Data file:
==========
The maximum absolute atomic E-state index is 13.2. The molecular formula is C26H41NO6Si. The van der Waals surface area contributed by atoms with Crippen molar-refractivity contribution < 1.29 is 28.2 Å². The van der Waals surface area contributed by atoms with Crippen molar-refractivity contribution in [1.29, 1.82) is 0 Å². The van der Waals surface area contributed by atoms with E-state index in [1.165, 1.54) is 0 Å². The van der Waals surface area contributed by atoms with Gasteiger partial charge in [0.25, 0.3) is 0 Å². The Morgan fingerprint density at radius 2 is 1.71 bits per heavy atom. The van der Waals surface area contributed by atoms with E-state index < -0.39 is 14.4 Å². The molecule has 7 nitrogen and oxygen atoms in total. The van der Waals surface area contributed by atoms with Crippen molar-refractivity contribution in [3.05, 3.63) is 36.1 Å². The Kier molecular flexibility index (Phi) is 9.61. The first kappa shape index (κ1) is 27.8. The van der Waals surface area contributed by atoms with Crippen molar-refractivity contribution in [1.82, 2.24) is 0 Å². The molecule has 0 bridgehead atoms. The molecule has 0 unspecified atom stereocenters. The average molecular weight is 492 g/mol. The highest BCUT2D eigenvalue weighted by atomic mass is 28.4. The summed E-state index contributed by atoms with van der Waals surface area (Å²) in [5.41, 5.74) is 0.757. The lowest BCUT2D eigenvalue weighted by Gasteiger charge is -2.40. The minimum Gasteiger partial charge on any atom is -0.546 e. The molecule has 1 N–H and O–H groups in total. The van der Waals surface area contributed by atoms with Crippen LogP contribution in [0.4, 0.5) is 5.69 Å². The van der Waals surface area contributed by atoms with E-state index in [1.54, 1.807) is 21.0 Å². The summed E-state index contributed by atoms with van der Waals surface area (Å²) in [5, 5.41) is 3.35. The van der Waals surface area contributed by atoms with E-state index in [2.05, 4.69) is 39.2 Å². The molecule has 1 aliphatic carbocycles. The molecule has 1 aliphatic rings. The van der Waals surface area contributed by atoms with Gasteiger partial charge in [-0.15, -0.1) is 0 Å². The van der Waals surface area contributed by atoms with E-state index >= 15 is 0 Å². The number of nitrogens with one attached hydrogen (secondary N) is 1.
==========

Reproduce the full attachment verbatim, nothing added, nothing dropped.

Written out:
The maximum absolute atomic E-state index is 13.2. The molecular formula is C26H41NO6Si. The van der Waals surface area contributed by atoms with Crippen molar-refractivity contribution < 1.29 is 28.2 Å². The van der Waals surface area contributed by atoms with Crippen molar-refractivity contribution in [1.29, 1.82) is 0 Å². The van der Waals surface area contributed by atoms with E-state index in [1.165, 1.54) is 0 Å². The van der Waals surface area contributed by atoms with Gasteiger partial charge in [0.25, 0.3) is 0 Å². The Morgan fingerprint density at radius 2 is 1.71 bits per heavy atom. The van der Waals surface area contributed by atoms with E-state index < -0.39 is 14.4 Å². The molecule has 7 nitrogen and oxygen atoms in total. The van der Waals surface area contributed by atoms with Crippen molar-refractivity contribution in [3.05, 3.63) is 36.1 Å². The Kier molecular flexibility index (Phi) is 9.61. The first kappa shape index (κ1) is 27.8. The van der Waals surface area contributed by atoms with Crippen molar-refractivity contribution in [1.82, 2.24) is 0 Å². The molecule has 0 bridgehead atoms. The molecule has 0 unspecified atom stereocenters. The average molecular weight is 492 g/mol. The highest BCUT2D eigenvalue weighted by atomic mass is 28.4. The summed E-state index contributed by atoms with van der Waals surface area (Å²) in [5.41, 5.74) is 0.757. The lowest BCUT2D eigenvalue weighted by Gasteiger charge is -2.40. The minimum Gasteiger partial charge on any atom is -0.546 e. The molecule has 1 N–H and O–H groups in total. The van der Waals surface area contributed by atoms with Crippen LogP contribution in [0.4, 0.5) is 5.69 Å². The van der Waals surface area contributed by atoms with E-state index in [1.54, 1.807) is 21.0 Å². The summed E-state index contributed by atoms with van der Waals surface area (Å²) in [5, 5.41) is 3.35. The van der Waals surface area contributed by atoms with E-state index in [2.05, 4.69) is 39.2 Å². The molecule has 1 aliphatic carbocycles. The molecule has 1 aliphatic rings. The van der Waals surface area contributed by atoms with Gasteiger partial charge in [-0.15, -0.1) is 0 Å². The van der Waals surface area contributed by atoms with E-state index >= 15 is 0 Å². The number of nitrogens with one attached hydrogen (secondary N) is 1.